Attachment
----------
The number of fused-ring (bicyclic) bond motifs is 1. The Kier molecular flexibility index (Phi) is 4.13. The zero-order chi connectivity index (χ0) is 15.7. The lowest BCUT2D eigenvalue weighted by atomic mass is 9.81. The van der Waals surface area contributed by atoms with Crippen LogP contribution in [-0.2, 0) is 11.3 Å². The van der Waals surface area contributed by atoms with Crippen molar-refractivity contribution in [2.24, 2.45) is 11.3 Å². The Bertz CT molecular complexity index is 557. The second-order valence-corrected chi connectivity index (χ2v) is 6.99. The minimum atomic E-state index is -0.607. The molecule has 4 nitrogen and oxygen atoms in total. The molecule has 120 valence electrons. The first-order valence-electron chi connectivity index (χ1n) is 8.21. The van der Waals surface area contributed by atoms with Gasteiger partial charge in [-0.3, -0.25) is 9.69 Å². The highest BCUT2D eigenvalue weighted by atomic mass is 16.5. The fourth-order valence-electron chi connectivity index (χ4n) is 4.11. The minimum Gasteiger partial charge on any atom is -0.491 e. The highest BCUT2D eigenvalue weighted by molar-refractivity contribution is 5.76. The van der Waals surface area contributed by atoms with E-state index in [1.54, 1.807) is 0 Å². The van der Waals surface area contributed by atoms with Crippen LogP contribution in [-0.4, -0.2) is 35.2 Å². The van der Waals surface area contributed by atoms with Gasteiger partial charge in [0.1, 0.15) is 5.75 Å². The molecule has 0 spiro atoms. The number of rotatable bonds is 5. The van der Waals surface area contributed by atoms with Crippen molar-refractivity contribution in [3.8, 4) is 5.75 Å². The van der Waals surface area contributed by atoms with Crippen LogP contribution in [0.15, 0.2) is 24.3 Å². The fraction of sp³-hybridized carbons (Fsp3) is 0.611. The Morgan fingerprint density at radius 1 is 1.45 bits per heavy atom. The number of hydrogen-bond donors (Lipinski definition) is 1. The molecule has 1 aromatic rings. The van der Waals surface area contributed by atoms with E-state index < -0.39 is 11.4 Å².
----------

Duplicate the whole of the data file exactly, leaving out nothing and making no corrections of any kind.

The number of fused-ring (bicyclic) bond motifs is 1. The Kier molecular flexibility index (Phi) is 4.13. The zero-order chi connectivity index (χ0) is 15.7. The lowest BCUT2D eigenvalue weighted by atomic mass is 9.81. The van der Waals surface area contributed by atoms with Crippen LogP contribution in [-0.2, 0) is 11.3 Å². The van der Waals surface area contributed by atoms with Crippen molar-refractivity contribution in [2.24, 2.45) is 11.3 Å². The Bertz CT molecular complexity index is 557. The second-order valence-corrected chi connectivity index (χ2v) is 6.99. The minimum atomic E-state index is -0.607. The molecule has 4 nitrogen and oxygen atoms in total. The molecule has 120 valence electrons. The first-order valence-electron chi connectivity index (χ1n) is 8.21. The van der Waals surface area contributed by atoms with Gasteiger partial charge in [-0.3, -0.25) is 9.69 Å². The highest BCUT2D eigenvalue weighted by atomic mass is 16.5. The fourth-order valence-electron chi connectivity index (χ4n) is 4.11. The minimum Gasteiger partial charge on any atom is -0.491 e. The highest BCUT2D eigenvalue weighted by molar-refractivity contribution is 5.76. The van der Waals surface area contributed by atoms with E-state index in [1.54, 1.807) is 0 Å². The van der Waals surface area contributed by atoms with Crippen LogP contribution in [-0.4, -0.2) is 35.2 Å². The van der Waals surface area contributed by atoms with Gasteiger partial charge in [0.1, 0.15) is 5.75 Å². The molecule has 0 spiro atoms. The number of rotatable bonds is 5. The van der Waals surface area contributed by atoms with Crippen molar-refractivity contribution in [3.8, 4) is 5.75 Å². The van der Waals surface area contributed by atoms with Crippen LogP contribution in [0.15, 0.2) is 24.3 Å². The fraction of sp³-hybridized carbons (Fsp3) is 0.611. The Morgan fingerprint density at radius 1 is 1.45 bits per heavy atom. The number of hydrogen-bond donors (Lipinski definition) is 1. The molecule has 1 aromatic rings. The van der Waals surface area contributed by atoms with E-state index < -0.39 is 11.4 Å².